In celebration of this month’s recognition of Arbor Day, Puget Sound Energy joins Washington state and the Arbor Day Foundation in encouraging community tree planting and thoughtful planting practices.
The Washington State Department of Natural Resources (DNR) bestowed awards by the Arbor Day Foundation to PSE and the City of Poulsbo for outstanding tree-care efforts. PSE was recognized for the ninth consecutive year as a Tree Line USA utility for its efforts to protect and enhance urban forests while ensuring reliable energy service. Poulsbo earned the Foundation’s Tree City USA award for the 12th consecutive year.
The recognition from DNR and the Arbor Day Foundation came during Washington state’s Arbor Week, which included the planting of 16 PSE-donated trees in Poulsbo, as well as selection of the fifth-grade winners of the state’s annual Arbor Day poster contest, sponsored for the fifth consecutive year by the utility. Washington state celebrated Arbor Day this week, while National Arbor Day is on April 24.
PSE urges tree planters to place new trees away from power lines to prevent tree-related power outages. The utility also reminds consumers planting trees or shrubs that require digging a depth of 12 or more inches to call 811—the “call before you dig” hotline—to avoid potential hazards with striking or digging up underground utilities.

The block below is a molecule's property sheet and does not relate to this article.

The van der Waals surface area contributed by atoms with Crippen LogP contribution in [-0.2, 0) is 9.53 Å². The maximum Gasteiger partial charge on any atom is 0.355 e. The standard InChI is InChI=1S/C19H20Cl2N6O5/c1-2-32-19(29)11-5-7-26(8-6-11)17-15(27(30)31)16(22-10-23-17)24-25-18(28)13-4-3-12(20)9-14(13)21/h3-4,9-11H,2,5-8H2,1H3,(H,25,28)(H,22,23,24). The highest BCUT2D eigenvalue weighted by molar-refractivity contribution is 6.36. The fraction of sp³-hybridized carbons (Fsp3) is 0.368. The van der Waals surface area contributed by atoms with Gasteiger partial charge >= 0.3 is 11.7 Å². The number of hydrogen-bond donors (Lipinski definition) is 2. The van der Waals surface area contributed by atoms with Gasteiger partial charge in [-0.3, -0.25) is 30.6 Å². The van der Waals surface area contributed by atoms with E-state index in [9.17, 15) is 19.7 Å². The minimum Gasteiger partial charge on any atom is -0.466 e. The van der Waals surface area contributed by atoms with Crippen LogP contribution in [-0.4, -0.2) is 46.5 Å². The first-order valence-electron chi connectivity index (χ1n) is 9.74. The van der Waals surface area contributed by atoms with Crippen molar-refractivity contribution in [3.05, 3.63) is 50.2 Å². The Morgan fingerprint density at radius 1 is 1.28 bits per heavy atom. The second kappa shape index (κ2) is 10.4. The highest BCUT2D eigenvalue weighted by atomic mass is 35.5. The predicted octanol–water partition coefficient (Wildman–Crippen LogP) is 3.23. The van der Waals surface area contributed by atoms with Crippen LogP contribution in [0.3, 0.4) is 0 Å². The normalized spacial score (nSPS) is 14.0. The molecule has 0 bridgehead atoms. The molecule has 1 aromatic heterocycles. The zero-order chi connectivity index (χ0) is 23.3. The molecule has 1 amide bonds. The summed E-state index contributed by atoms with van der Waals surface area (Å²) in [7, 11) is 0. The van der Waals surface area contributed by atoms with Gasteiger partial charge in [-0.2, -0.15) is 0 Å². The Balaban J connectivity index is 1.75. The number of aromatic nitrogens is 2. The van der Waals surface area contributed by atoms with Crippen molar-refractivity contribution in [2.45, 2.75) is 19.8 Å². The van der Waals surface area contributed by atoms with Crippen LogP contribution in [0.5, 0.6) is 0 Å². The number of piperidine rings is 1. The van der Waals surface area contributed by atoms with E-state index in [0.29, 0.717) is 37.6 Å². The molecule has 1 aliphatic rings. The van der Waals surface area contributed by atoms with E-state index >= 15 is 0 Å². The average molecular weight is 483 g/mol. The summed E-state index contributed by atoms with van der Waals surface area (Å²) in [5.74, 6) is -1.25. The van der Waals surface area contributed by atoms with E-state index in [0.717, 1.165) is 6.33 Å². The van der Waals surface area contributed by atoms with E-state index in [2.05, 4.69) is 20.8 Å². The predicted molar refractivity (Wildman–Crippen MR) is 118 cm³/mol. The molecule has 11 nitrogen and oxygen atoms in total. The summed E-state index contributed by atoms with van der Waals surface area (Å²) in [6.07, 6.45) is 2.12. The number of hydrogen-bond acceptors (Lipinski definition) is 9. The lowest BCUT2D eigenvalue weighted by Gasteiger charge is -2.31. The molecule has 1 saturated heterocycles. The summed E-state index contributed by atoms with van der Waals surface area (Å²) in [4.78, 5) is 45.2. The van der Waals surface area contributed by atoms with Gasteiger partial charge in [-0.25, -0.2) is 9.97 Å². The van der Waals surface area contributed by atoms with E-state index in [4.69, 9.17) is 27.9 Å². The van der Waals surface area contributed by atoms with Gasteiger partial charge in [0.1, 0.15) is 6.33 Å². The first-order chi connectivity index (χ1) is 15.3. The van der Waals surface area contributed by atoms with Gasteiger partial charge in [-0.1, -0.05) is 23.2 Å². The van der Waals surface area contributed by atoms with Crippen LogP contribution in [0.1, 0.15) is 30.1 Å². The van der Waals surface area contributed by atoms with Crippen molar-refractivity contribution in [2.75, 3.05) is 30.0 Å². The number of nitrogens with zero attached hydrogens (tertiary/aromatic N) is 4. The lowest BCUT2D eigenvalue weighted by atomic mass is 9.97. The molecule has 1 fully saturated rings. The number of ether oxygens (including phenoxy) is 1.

“Planting the right tree in the right place can promote healthier trees, enhance both public and worker safety, and reduce the expense and need for the utility to trim tree branches or remove unhealthy danger trees clear of power lines,” said Sue McLain, senior vice president of Operations for PSE.
The utility will spend approximately $14 million this year to clear trees around power lines in Whatcom, Skagit, Jefferson, Island, Kitsap, King, Pierce, Thurston and Kittitas counties for safety and power reliability. Trees are the most common cause of power outages, especially during storms.
PSE recommends planting low-growing trees that grow to heights less than 20 feet, such as flowering dogwoods and magnolias, around power lines. Trees that grow more than 30 feet tall should never be planted near power lines.
As part of its annual program to trim or remove trees along power-line corridors, PSE devotes approximately $500,000 toward replanting the right tree in the right place .